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"I want a story!"

There are now so many ways for a parent or carer to fulfil this request; pick up a picture book or cartoon book, play an audiobook or an on-screen animation - you can even ask Alexa. Most children will enjoy access to stories from all these sources at some point, but what's really best? A Canadian study published in 2018 gives an insight into what goes on in a child's brain in each of these different scenarios and lead author, Dr John Hutton says that there is an apparent 'Goldilocks effect', with some story sources being too stimulating - 'too hot' - and some doing too little to arouse a child's full attention - 'too cold'. And of course, some are 'just right'.

Dr Hutton is a researcher and paediatrician at Cincinnati Children's Hospital with a special interest in 'emergent literacy' - the process of learning to read. His study involved 27 children at the age of around 5. The children's brains were monitored by an MRI scanner as they were presented with three types of stories: audio only; the illustrated pages of a storybook with an audio voiceover; and an animated cartoon. The scanner worked to pick up activity in the language, visual perception and imagination areas of the brain, and also measured connectivity between the brain's different areas. The results confirmed what Dr Hutton had suspected, that audio-only stories stimulate the language area of the brain, but cause little connectivity with other areas - 'too cold'. During the animated cartoon story, the brain scans showed a lot of activity in the audio and visual brain areas, but little connectivity between the two, or indeed with other areas relating to imagination - 'too hot'. Hutton feels that the children were expending a lot of mental energy trying to process what they were seeing and hearing and yet it was in this scenario that their comprehension of the story was the worst.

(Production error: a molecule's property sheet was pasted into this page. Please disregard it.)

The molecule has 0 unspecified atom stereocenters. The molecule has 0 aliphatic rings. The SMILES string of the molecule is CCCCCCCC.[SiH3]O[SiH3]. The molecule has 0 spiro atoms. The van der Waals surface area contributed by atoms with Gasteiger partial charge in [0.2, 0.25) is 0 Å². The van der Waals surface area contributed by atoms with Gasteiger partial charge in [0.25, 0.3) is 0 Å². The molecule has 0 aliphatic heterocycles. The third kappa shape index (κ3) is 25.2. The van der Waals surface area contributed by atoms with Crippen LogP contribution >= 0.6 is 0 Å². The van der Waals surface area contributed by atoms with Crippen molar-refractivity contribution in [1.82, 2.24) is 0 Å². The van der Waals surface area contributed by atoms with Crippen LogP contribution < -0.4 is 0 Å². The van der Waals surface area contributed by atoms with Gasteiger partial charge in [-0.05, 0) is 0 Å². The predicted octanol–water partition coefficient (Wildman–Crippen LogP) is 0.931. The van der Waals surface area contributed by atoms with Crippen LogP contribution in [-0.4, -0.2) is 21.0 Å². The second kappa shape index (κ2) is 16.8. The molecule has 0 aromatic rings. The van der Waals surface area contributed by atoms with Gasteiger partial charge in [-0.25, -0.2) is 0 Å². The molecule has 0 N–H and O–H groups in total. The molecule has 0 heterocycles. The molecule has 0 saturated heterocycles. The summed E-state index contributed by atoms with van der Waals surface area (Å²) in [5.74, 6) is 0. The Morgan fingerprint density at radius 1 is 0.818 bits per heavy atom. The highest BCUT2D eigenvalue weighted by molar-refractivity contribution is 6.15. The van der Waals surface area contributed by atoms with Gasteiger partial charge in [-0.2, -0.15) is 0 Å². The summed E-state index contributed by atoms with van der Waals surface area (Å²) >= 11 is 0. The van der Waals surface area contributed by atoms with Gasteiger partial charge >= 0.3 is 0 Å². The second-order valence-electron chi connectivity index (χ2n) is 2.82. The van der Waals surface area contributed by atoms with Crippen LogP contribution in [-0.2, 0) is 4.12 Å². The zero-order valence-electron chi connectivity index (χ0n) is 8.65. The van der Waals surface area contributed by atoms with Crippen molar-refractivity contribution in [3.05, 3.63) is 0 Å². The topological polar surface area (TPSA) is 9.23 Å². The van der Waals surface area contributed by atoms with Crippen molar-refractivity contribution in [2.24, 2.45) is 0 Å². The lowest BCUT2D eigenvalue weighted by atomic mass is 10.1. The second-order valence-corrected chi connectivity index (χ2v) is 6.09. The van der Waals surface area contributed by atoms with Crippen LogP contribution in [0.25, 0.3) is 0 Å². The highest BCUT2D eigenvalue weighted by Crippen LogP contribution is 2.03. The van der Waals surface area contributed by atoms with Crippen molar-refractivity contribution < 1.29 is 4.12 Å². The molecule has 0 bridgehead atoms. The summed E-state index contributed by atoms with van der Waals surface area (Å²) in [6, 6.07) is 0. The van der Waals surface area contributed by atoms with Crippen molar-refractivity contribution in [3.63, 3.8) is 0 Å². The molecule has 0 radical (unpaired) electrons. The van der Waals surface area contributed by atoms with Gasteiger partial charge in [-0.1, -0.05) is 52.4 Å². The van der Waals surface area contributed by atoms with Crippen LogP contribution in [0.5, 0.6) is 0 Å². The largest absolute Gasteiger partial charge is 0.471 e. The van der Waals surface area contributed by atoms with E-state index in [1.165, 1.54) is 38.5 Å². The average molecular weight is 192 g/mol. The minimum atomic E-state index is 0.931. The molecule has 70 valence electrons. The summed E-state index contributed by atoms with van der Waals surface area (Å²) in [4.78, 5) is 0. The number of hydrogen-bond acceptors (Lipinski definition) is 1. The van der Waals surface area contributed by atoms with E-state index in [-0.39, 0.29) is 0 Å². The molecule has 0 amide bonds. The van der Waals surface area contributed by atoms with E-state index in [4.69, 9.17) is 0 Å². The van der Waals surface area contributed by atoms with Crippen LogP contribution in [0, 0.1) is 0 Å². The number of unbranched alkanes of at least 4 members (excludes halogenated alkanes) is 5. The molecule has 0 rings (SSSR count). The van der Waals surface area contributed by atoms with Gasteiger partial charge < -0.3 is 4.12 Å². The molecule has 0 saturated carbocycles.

The picture book scenario turned out to be what Hutton called 'just right'. When children could see illustrations, language network activity dropped slightly but the children's understanding of the story was apparently 'scaffolded' by having images as clues, and their comprehension was improved accordingly. Most importantly, in the illustrated book researchers saw increased connectivity between all the networks they were looking at: visual perception, imagery and language - here the children were effectively exercising a mental muscle, bringing imagery to life in their minds, and developing imagination skills and the ability to reflect constructively on what they had seen and heard. And Dr Hutton believes that the effects of looking at a picture book along with an adult may be even more positive than his research suggests; the children in his study had to be enclosed and immobilised in an MRI scanner. Reading side by side with an adult entails layers of bonding and positive exchanges (known as 'dialogic reading') where the adult points out specific words, ask questions or gets a child to point out a feature in an illustration. The important work carried out by our amazing Schoolreaders thus helps develop a child's comprehension, gives vivid inspiration to their imaginations, and is the best possible start to a child's reading life.

Dr Hutton's study, "Goldilocks Effect? Illustrated Story Format Seems 'Just Right' and Animation 'Too Hot' for Integration of Functional Brain Networks in Preschool-Age Children", was presented to the North American Pediatric Academic Societies (PAS) on 6th May 2018 at a meeting held in Toronto.

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